After a lunch break, we separated out into two groups. In one group was Brian and myself, and everybody else in the other. Brian and I were to get a bit of more advanced instruction, primarily because we had stated that we had taken some mountaineering instruction before. The others went off to practice additional rappel techniques.
Neighborhood top-out
Kirk then led a flake climb and then had Brian and I come up together in a sort of simul-climb second up the rope. I think the objective of this exercise was for the guides to get a real sense of how much more "experienced" we (i.e. Brian and me) really were.
courtesy Brian
Multi-pitch Rappelling
I found the climb that we did (called "corn flakes") pretty fun! However, I think Kirk discovered that Brian and I really weren't all that much better than everyone else. Our instructors were slowly but surely completing their assessments of the individual and overall skill level of our group.

After the climb we followed after everyone else, who had just done a 2-pitch rappel. From there, we climbed a bit more at the Neat and Cool cliff to get some more rock climbing experience under our belts. Once again, Brian and I got a slightly different bit of instruction from Kirk, this time in the area of placing rock protection - always a useful subject to go over. Brian and I spent the next little while placing various nuts, spring-loaded camming-devices, and tri-cams into the features at the base of the cliffs. Shortly thereafter it was time to call it quits, and we packed up and headed back to the parking lot.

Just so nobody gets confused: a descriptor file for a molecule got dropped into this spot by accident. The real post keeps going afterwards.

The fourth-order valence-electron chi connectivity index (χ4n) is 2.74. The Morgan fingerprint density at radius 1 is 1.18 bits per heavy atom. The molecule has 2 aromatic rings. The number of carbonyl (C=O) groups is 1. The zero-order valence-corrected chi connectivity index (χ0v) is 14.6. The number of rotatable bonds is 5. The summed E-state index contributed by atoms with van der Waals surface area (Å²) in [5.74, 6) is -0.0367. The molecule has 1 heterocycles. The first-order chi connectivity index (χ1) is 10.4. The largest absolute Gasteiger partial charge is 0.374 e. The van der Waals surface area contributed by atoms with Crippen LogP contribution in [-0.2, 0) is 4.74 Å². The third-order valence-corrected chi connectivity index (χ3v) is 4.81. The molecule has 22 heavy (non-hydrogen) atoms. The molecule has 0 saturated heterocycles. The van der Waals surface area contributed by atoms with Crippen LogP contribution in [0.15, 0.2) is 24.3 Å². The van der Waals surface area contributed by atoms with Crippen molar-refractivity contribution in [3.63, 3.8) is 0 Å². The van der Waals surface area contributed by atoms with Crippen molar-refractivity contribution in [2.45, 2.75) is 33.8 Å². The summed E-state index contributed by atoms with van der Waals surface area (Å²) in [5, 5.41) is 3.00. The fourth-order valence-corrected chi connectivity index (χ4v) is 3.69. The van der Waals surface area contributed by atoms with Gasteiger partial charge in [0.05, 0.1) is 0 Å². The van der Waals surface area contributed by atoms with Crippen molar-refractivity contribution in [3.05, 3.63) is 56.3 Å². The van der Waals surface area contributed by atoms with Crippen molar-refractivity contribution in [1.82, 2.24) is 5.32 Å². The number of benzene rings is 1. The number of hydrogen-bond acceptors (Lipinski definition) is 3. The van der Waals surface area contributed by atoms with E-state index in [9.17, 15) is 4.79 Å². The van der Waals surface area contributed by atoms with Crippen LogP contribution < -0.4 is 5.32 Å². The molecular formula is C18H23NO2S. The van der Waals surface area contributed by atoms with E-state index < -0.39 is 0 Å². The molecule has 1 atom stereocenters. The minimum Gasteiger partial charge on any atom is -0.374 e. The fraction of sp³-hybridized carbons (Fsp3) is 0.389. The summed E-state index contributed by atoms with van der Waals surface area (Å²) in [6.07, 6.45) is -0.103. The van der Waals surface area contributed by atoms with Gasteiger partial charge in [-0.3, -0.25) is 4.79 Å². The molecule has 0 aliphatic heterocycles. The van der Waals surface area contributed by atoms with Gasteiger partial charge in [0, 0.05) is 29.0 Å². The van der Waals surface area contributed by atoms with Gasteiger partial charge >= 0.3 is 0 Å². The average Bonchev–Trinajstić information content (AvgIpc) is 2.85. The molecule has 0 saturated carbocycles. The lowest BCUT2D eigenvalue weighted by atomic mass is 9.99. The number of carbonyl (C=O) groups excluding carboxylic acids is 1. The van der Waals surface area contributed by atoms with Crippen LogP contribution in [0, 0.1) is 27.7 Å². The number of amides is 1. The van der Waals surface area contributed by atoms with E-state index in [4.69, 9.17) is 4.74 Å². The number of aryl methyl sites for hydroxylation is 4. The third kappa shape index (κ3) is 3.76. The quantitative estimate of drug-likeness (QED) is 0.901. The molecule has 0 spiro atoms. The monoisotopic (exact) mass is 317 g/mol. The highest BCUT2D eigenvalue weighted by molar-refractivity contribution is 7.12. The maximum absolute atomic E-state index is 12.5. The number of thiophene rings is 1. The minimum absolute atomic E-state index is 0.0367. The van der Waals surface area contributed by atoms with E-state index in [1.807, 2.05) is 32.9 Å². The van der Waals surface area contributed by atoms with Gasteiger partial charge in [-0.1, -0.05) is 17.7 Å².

Kirk-Break at Neat and Cool
Sunny Slabs
Corn Flakes
Tough in boots
A sample rack
Protection Primer
Before class was out for the day, we discussed the remainder of the course, which was to be held in real alpine terrain. Chris and Kirk had chosen the Joffre range, a set of mountains near Pemberton BC, about 2 hours drive north of Squamish. We agreed that we'd all meet the next morning at 9am at a gas station in Pemberton, and from there we'd head up to the trailhead and then on up into the mountains. We were to have all our gear packed into our packs and ready to go.
Backpack Prep
One last time at the brew pub (we were practically regulars!), where we watched the exciting and interesting final match of the World cup of soccer. I think everyone was pretty excited about heading up into the backcountry - my only big concern was the weather. The forecast was unsettled, and it wasn't at all obvious that it might trend towards the good side of settled. After dinner, back at the Klahanie campground, everyone went about carefully organizing what was going to go in their packs. Hmm... Pu's pile of gear seemed suspiciously small and light!
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[ 2006 Mountain Course home page | Introduction | Day 1 - Starting off on rock | Day 2 - Smoke Bluffs | Day 3 - Hike to Motel 66 | Day 4 - Snow Skills in the mist | Day 5 - Rained Out | Day 6 - Mount Hartzell | Day 7 - That's a wrap! | Aftercourse - Mount Garibaldi ]